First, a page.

We have added interactive whiteboards to many classrooms, and teachers are actually using them to enhance the learning of the students. These interactive whiteboards make that “old Blackboard” that we were used to seeing in classrooms actually come alive with images, text and videos, that allow for primary resources to be used in a class.

A far cry from that old Film Strip with the “beep” and the dial that forwarded or reversed the images. (I am ashamed to say that I could never get that done correctly. I usually had the film backward!).

Document cameras have been a recent addition to the repertoire of many teachers. These document cameras allow teachers to project items through their projectors onto the screen in the room. Some of these camera allow for magnification to an incredible degree to allow students to see things not visible to the naked eye.

It used to be that the teacher in a classroom was the center of all knowledge and that the teacher would “dispense” this knowledge in some kind of orderly fashion to the students and then they would be tested to see how much of that knowledge “stuck” with the student. Each classroom may have had a set of dictionaries or an encyclopedia that the students could reference. If you were really lucky, and your teacher was old, you might also have a collection of National Geographics that you could use for research (with the pictures of the naked people cut out!).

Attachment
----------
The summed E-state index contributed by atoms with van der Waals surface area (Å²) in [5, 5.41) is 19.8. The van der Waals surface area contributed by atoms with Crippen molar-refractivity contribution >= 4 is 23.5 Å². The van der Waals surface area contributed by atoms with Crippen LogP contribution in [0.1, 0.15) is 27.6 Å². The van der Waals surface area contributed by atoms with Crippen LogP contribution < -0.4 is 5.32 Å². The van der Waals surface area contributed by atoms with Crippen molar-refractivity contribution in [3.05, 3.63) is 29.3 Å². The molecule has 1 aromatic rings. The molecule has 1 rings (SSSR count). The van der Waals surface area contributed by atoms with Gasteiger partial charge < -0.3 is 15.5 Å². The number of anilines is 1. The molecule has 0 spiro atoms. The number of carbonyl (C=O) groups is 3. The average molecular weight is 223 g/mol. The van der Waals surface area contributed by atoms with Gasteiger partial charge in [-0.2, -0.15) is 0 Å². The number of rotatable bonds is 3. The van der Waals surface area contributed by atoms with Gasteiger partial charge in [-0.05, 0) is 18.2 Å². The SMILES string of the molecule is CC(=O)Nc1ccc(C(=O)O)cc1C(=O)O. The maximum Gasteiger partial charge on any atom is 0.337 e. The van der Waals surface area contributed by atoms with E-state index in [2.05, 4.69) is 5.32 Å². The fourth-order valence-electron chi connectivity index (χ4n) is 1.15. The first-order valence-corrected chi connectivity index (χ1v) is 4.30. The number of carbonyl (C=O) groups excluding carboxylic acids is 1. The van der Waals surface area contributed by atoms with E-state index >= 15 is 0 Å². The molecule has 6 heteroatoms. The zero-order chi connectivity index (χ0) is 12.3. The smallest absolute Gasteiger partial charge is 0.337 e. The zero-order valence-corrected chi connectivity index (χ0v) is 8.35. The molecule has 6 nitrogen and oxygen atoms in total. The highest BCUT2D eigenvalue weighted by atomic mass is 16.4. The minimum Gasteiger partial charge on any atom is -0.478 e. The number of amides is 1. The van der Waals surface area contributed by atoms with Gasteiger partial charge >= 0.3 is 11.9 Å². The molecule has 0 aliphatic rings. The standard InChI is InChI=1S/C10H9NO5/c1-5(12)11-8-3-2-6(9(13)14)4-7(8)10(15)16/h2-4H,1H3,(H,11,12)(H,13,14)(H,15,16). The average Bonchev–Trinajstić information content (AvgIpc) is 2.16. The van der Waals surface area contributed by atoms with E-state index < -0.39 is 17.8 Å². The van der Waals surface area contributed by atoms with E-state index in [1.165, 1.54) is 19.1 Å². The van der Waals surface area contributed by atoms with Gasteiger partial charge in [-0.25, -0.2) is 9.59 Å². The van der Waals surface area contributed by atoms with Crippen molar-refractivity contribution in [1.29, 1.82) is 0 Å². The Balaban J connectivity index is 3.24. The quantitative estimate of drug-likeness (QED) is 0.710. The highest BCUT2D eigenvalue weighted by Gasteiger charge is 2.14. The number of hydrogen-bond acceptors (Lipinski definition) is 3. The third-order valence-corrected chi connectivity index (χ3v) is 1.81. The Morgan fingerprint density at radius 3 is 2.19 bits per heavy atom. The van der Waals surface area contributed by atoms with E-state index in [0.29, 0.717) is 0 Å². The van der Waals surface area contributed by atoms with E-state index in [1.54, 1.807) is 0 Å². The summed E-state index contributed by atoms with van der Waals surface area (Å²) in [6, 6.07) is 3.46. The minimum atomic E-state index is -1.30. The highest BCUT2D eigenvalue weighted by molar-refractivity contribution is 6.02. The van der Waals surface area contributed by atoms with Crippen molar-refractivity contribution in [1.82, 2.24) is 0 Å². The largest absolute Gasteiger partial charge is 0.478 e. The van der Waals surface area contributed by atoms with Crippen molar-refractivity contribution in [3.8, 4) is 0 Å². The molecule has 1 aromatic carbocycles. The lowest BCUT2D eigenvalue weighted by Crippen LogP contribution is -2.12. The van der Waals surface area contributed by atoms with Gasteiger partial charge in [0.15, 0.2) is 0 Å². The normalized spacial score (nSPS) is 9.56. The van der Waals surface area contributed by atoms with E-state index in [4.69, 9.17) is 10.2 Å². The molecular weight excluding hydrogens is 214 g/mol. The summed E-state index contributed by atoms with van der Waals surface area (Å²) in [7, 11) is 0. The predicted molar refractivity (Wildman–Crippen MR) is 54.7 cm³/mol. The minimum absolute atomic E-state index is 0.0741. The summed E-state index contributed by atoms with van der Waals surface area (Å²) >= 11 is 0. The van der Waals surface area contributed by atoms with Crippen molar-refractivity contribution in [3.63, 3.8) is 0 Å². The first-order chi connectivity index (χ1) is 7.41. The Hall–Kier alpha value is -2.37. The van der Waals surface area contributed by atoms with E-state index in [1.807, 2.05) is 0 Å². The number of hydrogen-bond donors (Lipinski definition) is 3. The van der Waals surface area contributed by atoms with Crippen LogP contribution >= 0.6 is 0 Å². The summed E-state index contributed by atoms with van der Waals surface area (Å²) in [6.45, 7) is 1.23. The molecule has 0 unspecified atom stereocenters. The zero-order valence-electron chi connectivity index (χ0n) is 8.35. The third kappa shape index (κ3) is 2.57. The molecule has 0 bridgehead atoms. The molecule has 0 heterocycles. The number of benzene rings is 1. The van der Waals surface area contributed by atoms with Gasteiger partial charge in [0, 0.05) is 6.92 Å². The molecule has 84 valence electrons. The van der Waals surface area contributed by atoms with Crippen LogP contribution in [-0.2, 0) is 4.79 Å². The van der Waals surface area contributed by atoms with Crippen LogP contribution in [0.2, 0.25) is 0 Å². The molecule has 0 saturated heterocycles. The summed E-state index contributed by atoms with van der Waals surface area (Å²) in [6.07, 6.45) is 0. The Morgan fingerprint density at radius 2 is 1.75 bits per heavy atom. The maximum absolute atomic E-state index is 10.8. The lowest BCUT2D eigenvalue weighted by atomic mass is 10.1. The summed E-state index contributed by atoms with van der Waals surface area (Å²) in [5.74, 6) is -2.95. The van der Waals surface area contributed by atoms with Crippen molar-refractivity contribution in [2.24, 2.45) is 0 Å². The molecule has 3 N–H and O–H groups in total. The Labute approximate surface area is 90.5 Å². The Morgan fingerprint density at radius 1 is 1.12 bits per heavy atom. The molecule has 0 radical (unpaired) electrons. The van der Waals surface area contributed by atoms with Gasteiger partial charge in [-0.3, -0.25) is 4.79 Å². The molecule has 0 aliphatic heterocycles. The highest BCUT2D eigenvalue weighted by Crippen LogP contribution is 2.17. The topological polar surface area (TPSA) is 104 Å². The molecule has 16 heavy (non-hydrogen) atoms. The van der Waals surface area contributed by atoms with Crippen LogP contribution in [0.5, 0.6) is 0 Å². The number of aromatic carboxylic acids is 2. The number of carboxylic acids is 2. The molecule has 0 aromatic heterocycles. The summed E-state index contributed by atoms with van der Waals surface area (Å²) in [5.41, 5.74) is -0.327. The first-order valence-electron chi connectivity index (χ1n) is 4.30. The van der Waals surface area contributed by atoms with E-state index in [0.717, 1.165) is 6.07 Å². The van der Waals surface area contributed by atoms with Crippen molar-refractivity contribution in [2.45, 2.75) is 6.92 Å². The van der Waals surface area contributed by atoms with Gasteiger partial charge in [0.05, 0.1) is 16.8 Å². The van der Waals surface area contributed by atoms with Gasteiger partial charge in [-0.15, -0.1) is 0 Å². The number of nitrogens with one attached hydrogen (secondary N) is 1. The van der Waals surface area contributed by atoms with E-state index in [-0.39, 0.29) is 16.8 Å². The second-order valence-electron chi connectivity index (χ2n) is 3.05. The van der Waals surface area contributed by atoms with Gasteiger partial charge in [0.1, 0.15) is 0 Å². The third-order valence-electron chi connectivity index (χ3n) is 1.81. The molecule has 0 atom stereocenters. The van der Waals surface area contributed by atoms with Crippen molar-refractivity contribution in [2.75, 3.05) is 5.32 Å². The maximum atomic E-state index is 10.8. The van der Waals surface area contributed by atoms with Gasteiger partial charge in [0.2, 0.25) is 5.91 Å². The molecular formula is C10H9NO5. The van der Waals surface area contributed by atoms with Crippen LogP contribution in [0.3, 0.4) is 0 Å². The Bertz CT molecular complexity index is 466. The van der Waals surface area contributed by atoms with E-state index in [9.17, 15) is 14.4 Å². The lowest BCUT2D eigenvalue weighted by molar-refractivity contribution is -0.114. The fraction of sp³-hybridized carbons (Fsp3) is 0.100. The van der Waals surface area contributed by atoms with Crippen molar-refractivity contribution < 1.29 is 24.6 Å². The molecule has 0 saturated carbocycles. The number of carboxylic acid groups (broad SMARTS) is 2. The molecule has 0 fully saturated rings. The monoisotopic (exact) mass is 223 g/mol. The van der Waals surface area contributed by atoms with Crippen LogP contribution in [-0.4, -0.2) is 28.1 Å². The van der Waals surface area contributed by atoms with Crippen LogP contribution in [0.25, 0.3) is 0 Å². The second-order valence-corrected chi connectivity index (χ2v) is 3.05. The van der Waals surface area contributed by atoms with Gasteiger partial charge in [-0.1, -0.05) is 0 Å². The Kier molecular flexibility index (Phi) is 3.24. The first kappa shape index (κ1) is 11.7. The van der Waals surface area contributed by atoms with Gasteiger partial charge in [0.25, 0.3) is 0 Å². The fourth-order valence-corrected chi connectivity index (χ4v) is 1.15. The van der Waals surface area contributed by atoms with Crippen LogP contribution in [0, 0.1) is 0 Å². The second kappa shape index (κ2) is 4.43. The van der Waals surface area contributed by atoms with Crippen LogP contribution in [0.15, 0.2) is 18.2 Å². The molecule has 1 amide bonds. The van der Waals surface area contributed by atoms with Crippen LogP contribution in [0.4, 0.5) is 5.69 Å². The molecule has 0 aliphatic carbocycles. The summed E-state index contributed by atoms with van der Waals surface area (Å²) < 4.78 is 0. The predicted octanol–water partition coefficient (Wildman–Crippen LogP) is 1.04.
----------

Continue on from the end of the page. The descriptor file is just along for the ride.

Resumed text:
Now, our students have the “entire wealth of all human knowledge” virtually at their finger tips. Any possible question a student might have could be answered in milliseconds by just asking the computer.

Teachers today have to help students learn how to evaluate the information they get from the internet. They have to be able to discern fact from fiction, which sources are reliable sources and which are offered only as opinions or perceptions. We appreciate the resource called Wikipedia, but, trust me, there are many more resources for our students to learn about that offer far greater depth of knowledge and far greater range of perspective.

So, while I spent part of the day strolling down memory lane, I also spent some time looking into the future of our schools and what they will look like for our kids. To say that the coming years will be interesting would be a minor understatement.

Until next time…